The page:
This past weekend I experienced first hand how Amateur Radio can be used in an emergency situation when other methods of communications fail. A routine off road trip turned into a rescue situation as I came across a rollover accident on a trail. Special thanks go to the Alford Memorial Radio Club and the participants of the “Turnip Truck Net” on their W4BOC repeater.
Amateur Radio often conjures the image of an individual sitting in a dark room, surrounded by antique equipment making ominous beeping sounds, trying to hear another voice through a wall of static. With the advent of Social Media, Smartphones, and online chat rooms, isn’t this method of communication obsolete? What keeps Amateur Radio relevant?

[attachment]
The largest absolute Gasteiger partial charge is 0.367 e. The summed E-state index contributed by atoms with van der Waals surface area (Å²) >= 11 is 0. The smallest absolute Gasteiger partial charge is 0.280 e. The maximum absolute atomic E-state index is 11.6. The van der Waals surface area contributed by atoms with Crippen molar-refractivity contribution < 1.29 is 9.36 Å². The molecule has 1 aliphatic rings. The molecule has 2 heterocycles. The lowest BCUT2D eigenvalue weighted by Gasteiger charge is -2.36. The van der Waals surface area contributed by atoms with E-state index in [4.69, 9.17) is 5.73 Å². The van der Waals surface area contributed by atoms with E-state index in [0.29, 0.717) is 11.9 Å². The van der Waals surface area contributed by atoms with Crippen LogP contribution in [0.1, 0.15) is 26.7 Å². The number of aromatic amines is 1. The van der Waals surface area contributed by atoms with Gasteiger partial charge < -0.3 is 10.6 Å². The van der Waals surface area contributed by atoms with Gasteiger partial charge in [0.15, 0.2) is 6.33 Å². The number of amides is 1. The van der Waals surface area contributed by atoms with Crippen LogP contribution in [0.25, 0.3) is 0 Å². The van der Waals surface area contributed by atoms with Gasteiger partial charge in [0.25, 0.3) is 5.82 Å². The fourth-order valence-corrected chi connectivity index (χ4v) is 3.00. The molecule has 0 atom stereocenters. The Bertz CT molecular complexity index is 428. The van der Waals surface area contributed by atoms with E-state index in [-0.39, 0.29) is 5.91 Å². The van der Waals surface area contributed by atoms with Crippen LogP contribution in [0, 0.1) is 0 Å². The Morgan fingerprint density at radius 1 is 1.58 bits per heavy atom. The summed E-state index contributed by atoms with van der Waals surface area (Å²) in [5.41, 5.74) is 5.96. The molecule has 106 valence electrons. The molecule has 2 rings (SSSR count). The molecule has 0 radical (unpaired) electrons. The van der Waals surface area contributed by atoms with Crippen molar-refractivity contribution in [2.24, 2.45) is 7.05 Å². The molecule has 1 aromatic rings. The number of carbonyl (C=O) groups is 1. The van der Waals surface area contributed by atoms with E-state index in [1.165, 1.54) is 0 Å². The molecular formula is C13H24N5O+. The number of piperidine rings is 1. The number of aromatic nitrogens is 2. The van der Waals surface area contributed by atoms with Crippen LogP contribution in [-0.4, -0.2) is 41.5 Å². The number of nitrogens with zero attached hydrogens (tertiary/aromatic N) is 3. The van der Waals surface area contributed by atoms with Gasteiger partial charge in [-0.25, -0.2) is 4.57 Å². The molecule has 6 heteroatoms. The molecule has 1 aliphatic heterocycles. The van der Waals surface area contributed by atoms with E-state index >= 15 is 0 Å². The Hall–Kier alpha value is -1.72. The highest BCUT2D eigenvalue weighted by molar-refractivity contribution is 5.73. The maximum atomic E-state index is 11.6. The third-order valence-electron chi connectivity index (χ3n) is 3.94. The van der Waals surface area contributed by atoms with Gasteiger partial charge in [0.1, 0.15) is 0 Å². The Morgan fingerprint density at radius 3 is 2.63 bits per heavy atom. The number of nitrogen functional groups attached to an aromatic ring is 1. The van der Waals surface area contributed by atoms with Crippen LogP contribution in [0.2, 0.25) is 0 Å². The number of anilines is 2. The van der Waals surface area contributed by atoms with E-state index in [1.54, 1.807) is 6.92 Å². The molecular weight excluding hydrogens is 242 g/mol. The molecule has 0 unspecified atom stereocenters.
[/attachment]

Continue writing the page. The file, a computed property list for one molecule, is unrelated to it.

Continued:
Contesting in Ham Radio is a great way to test your station setup, and see how well your signal is getting out. It can give great experience in both managing pile-ups and getting through to a station in pile-up situations, depending on whether you’re calling CQ or hunting for stations. This article lays out some general operating tips for successful contesting.
With the US Government still in shutdown, and no end in sight, how does this affect Amateur Radio operators, or new operators looking to start in the hobby?
The International Space Station is currently running a special SSTV event to celebrate the Russian Cosmonautics Day. Amateur Radio operators are able to receive images from the ISS with nothing more than a VHF radio.
So I started playing around with FT8 the other day, and have had pretty good success with contacts in North America and out towards Europe. Noticed a few little quirks that I thought I’d address for anyone looking to get into this mode.